Media release from XA Global Trade Advisors (XA)


Patel’s indecision has tied up billions in overdue ITAC customs duty investigations

  • The XA Open Cases Report finds R1,25bn loss to the fiscus; 2 year wait for decisions, which should take 4-6 months

Johannesburg, 16 August 2022 – Lengthy delays by the Minister of Trade, Industry and Competition, and the Minister of Finance, to take final decisions in dozens of ITAC customs duty investigations have resulted in the loss of R1.25bn in revenue to the fiscus, have material implications for affected industries, and are inhibiting trade and investment.

This is according to Donald MacKay, CEO of XA Global Trade Advisors, speaking today at the release of the company’s first XA Open Cases Report, which outlines how long these customs duty cases are taking to be decided; how long they should actually take in terms of the law; what the cost of these delays means for the fiscus and business uncertainty; and most critically, makes recommendations to resolve and prevent future delays.

The XA Open Cases Report calculates that in addition to the loss to the fiscus, another R2bn has been collected in duties for goods not made locally, adding a R2bn cost to industries without actually protecting a domestic industry. SA collects around R55bn per annum in customs duties, so these delays are equivalent to more than 5% of the country’s total customs duty collections.

The report details that industries are waiting for almost two years in most cases, for an import duty change to be implemented. That is a long time compared to the four to six months which tariff investigations should take; four months for industries in distress, and six months for the rest, according to the International Trade Administration Commission (ITAC).

At the date of this document, there were the following open investigations:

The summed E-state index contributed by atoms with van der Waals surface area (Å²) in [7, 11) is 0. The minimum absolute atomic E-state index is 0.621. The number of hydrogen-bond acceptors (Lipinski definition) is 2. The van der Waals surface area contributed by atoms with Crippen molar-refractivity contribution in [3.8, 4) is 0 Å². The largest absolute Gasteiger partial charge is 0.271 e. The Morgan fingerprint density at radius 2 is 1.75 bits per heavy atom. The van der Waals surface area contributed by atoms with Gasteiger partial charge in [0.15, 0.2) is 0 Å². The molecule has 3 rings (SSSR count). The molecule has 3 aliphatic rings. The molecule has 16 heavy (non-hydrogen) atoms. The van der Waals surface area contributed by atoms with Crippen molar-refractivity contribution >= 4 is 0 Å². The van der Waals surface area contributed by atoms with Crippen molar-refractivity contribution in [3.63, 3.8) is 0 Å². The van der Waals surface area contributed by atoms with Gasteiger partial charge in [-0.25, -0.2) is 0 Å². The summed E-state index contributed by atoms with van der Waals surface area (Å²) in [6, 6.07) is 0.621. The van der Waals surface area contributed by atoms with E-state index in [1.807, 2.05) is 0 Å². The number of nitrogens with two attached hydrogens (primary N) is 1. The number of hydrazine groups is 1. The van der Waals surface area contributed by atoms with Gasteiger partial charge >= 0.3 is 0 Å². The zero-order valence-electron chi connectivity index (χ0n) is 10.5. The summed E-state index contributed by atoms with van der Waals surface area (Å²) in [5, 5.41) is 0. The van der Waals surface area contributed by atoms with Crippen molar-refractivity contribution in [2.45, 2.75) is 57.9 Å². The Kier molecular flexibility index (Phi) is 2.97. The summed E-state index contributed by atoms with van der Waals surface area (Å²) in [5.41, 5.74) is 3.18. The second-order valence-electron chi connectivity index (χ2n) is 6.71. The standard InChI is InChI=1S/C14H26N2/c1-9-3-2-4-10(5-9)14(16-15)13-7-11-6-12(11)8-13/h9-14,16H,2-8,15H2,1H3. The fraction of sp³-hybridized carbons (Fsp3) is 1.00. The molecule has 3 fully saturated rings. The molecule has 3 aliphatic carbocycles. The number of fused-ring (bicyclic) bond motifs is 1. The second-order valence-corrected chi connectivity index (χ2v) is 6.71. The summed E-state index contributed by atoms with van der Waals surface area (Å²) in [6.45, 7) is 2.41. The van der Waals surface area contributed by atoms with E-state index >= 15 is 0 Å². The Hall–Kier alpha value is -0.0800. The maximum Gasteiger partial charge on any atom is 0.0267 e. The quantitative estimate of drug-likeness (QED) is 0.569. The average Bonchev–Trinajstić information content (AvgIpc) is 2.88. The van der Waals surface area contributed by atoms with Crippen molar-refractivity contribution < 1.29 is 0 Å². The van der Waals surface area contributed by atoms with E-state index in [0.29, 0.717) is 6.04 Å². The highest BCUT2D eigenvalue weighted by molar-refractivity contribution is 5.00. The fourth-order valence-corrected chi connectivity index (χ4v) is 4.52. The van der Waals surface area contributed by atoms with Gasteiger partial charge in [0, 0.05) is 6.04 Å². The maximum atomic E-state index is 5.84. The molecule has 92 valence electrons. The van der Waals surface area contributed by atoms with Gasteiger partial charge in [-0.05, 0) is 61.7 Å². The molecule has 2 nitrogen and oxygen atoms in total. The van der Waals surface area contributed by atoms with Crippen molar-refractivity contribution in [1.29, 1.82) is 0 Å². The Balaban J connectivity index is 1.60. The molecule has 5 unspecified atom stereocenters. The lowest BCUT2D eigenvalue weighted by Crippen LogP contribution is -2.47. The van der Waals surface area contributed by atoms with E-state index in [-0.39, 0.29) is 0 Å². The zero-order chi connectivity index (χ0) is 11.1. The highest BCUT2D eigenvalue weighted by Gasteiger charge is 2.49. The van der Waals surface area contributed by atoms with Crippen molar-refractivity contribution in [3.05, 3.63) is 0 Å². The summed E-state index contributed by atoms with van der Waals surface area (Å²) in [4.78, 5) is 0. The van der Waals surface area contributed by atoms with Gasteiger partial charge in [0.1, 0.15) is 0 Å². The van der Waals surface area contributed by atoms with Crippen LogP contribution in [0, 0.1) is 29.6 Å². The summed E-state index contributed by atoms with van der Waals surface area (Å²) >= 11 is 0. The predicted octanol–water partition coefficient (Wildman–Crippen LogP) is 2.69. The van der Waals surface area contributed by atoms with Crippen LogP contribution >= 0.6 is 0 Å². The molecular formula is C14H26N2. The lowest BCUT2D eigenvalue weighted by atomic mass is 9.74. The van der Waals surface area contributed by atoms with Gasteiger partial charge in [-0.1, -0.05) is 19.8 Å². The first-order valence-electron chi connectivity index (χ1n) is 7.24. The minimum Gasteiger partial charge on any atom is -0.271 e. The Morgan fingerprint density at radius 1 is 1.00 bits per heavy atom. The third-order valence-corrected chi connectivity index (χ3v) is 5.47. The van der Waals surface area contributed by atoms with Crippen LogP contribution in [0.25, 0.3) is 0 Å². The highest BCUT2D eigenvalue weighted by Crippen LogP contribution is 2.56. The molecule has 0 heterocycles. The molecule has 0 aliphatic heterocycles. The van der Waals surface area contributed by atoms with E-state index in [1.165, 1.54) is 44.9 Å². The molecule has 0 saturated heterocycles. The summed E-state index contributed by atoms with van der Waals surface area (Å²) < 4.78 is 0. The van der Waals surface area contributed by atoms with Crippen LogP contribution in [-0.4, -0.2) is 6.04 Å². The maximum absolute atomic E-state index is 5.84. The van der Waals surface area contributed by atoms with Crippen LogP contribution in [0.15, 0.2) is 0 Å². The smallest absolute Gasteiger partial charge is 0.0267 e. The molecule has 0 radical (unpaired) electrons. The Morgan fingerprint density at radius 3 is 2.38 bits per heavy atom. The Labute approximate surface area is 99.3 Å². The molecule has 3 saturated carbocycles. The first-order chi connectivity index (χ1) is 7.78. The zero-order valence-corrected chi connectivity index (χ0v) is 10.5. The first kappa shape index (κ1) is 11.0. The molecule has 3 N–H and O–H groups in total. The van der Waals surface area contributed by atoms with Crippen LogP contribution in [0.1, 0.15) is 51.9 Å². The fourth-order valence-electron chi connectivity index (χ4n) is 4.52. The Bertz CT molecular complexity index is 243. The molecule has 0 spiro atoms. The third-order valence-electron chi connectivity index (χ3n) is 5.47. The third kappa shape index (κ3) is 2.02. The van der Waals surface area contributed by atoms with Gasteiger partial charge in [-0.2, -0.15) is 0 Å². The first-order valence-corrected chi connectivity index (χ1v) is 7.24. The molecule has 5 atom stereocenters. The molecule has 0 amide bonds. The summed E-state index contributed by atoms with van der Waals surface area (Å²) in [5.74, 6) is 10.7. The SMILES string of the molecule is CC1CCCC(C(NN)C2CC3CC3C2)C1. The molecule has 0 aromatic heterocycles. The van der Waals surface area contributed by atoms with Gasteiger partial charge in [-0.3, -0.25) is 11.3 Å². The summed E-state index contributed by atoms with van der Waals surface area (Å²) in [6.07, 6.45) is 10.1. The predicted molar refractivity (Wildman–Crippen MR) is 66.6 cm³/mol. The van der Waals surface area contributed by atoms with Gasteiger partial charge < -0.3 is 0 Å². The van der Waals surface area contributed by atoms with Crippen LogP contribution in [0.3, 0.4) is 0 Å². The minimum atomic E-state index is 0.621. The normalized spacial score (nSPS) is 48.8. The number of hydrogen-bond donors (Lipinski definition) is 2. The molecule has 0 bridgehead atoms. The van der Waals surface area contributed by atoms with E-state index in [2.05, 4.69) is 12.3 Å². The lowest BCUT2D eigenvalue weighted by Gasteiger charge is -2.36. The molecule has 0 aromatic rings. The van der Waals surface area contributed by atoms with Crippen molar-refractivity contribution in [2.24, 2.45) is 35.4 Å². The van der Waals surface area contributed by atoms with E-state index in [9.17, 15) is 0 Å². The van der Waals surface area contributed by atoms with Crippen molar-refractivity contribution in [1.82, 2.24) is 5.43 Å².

InstrumentNo. of open casesAverage of days since initiationAverage of years
Duty review32910.80
Rebate review28342.28
Duty increase157712.11
Duty removal34301.45
Rebate application185171.42
Rebate Provision of ordinary customs duty and safeguard duties24751.30
Grand total465801.75


MacKay said: “These delays are enormous and most importantly unnecessary, because the problem could be quickly resolved, since the majority of these cases have been fully investigated by the ITAC, and simply need to be signed off by the Ministers.

“The question is, why are they delaying these decisions? While some recommendations are simply being left to gather dust, in many cases it would seem that applicant companies are being squeezed by Minister Patel through ‘reciprocal agreements’, for something in return for the duty or tariff concession; jobs, investment, training, transformation, price controls. But this squeeze has a cost. ”

“It’s likely that many companies only reluctantly agree to sign these agreements, and so there is probably some negotiation before agreement is reached. If the companies are listed there are some interesting questions to consider around JSE listing requirements and commitments to price controls.”

There is also confusion legally as to the Minister of Finance’s role in customs duties. When Malusi Gigaba was that Minister, he went to court twice to defend his right to take the final decision in respect of implementing duties. The court found in his favour, but it’s also not clear if this has been implemented in practice by subsequent Ministers of Finance.


Proposed changes to the rules

In an effort to address these delays, and reform the system, the XA Open Cases Report proposes that all cases which have been open for more than 18 months should be given 3 months to be finalised, or they terminate.  There should be an 18 month time limit on tariff investigations to force them into completion and remove the uncertainty. Of the 43 tariff investigations and 3 anti-dumping investigations which are currently open, 27 are overdue (58%), so this time limit is important.